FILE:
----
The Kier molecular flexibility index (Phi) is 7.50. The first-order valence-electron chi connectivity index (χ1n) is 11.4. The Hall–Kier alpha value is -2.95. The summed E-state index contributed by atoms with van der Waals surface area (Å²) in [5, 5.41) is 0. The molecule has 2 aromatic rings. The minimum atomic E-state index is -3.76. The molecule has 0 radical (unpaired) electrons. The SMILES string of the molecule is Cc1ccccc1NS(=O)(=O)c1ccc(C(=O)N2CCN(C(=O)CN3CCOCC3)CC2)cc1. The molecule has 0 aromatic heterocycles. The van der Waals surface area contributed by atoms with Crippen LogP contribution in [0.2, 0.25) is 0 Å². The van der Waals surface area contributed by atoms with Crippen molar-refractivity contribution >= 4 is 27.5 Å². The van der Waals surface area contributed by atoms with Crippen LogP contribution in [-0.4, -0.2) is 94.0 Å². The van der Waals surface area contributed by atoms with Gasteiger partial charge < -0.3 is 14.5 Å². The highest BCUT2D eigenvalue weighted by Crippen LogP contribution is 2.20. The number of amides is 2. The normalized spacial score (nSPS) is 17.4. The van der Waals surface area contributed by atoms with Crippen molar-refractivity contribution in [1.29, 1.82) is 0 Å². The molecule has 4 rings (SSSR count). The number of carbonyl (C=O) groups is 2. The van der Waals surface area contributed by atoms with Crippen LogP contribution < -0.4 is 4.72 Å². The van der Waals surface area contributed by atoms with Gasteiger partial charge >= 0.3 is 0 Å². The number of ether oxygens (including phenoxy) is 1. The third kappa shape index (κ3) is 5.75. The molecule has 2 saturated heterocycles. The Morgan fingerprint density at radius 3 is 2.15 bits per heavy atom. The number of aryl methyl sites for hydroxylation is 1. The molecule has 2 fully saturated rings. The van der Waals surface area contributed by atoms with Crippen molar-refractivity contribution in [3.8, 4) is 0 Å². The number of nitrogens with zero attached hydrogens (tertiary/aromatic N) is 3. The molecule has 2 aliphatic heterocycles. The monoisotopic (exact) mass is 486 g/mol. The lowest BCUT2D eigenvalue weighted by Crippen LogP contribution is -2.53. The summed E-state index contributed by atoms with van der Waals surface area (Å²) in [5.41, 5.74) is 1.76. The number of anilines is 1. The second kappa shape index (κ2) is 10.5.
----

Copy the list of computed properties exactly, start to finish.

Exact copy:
The Kier molecular flexibility index (Phi) is 7.50. The first-order valence-electron chi connectivity index (χ1n) is 11.4. The Hall–Kier alpha value is -2.95. The summed E-state index contributed by atoms with van der Waals surface area (Å²) in [5, 5.41) is 0. The molecule has 2 aromatic rings. The minimum atomic E-state index is -3.76. The molecule has 0 radical (unpaired) electrons. The SMILES string of the molecule is Cc1ccccc1NS(=O)(=O)c1ccc(C(=O)N2CCN(C(=O)CN3CCOCC3)CC2)cc1. The molecule has 0 aromatic heterocycles. The van der Waals surface area contributed by atoms with Crippen LogP contribution in [0.2, 0.25) is 0 Å². The van der Waals surface area contributed by atoms with Crippen molar-refractivity contribution >= 4 is 27.5 Å². The van der Waals surface area contributed by atoms with Crippen LogP contribution in [-0.4, -0.2) is 94.0 Å². The van der Waals surface area contributed by atoms with Gasteiger partial charge < -0.3 is 14.5 Å². The highest BCUT2D eigenvalue weighted by Crippen LogP contribution is 2.20. The number of amides is 2. The normalized spacial score (nSPS) is 17.4. The van der Waals surface area contributed by atoms with Crippen molar-refractivity contribution in [1.29, 1.82) is 0 Å². The molecule has 4 rings (SSSR count). The number of carbonyl (C=O) groups is 2. The van der Waals surface area contributed by atoms with Crippen LogP contribution < -0.4 is 4.72 Å². The van der Waals surface area contributed by atoms with Gasteiger partial charge >= 0.3 is 0 Å². The number of ether oxygens (including phenoxy) is 1. The third kappa shape index (κ3) is 5.75. The molecule has 2 saturated heterocycles. The Morgan fingerprint density at radius 3 is 2.15 bits per heavy atom. The number of aryl methyl sites for hydroxylation is 1. The molecule has 2 fully saturated rings. The van der Waals surface area contributed by atoms with Crippen molar-refractivity contribution in [3.8, 4) is 0 Å². The number of nitrogens with zero attached hydrogens (tertiary/aromatic N) is 3. The molecule has 2 aliphatic heterocycles. The monoisotopic (exact) mass is 486 g/mol. The lowest BCUT2D eigenvalue weighted by Crippen LogP contribution is -2.53. The summed E-state index contributed by atoms with van der Waals surface area (Å²) in [5.41, 5.74) is 1.76. The number of anilines is 1. The second kappa shape index (κ2) is 10.5.